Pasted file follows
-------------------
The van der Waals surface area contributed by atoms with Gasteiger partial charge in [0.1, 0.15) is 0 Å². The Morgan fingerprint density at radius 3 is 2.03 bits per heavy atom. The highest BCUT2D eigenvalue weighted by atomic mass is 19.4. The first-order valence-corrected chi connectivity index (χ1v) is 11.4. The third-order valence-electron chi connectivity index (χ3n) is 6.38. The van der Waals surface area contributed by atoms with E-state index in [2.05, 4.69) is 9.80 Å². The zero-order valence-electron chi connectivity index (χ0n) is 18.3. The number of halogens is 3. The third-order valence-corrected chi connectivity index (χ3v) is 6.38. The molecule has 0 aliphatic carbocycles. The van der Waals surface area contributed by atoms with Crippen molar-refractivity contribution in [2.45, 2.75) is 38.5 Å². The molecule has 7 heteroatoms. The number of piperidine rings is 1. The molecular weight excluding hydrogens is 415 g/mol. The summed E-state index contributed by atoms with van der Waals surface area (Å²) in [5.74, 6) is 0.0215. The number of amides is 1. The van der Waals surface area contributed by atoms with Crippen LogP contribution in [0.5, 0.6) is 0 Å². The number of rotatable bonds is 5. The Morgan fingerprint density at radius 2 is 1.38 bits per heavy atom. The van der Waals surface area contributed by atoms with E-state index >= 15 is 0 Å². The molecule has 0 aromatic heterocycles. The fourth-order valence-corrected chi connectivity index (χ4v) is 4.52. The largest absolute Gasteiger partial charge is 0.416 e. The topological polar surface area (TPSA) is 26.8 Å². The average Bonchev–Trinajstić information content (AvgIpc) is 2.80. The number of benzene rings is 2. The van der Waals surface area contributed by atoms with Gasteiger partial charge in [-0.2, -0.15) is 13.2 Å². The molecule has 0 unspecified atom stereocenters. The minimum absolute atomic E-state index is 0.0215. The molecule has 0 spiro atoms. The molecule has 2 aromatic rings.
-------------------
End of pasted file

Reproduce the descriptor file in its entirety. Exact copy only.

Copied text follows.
The van der Waals surface area contributed by atoms with Gasteiger partial charge in [0.1, 0.15) is 0 Å². The Morgan fingerprint density at radius 3 is 2.03 bits per heavy atom. The highest BCUT2D eigenvalue weighted by atomic mass is 19.4. The first-order valence-corrected chi connectivity index (χ1v) is 11.4. The third-order valence-electron chi connectivity index (χ3n) is 6.38. The van der Waals surface area contributed by atoms with E-state index in [2.05, 4.69) is 9.80 Å². The zero-order valence-electron chi connectivity index (χ0n) is 18.3. The number of halogens is 3. The third-order valence-corrected chi connectivity index (χ3v) is 6.38. The molecule has 0 aliphatic carbocycles. The van der Waals surface area contributed by atoms with Crippen molar-refractivity contribution in [2.45, 2.75) is 38.5 Å². The molecule has 7 heteroatoms. The number of piperidine rings is 1. The molecular weight excluding hydrogens is 415 g/mol. The summed E-state index contributed by atoms with van der Waals surface area (Å²) in [5.74, 6) is 0.0215. The number of amides is 1. The van der Waals surface area contributed by atoms with Crippen LogP contribution in [0.5, 0.6) is 0 Å². The number of rotatable bonds is 5. The Morgan fingerprint density at radius 2 is 1.38 bits per heavy atom. The van der Waals surface area contributed by atoms with E-state index >= 15 is 0 Å². The molecule has 0 aromatic heterocycles. The fourth-order valence-corrected chi connectivity index (χ4v) is 4.52. The largest absolute Gasteiger partial charge is 0.416 e. The topological polar surface area (TPSA) is 26.8 Å². The average Bonchev–Trinajstić information content (AvgIpc) is 2.80. The number of benzene rings is 2. The van der Waals surface area contributed by atoms with Gasteiger partial charge in [-0.2, -0.15) is 13.2 Å². The molecule has 0 unspecified atom stereocenters. The minimum absolute atomic E-state index is 0.0215. The molecule has 0 spiro atoms. The molecule has 2 aromatic rings.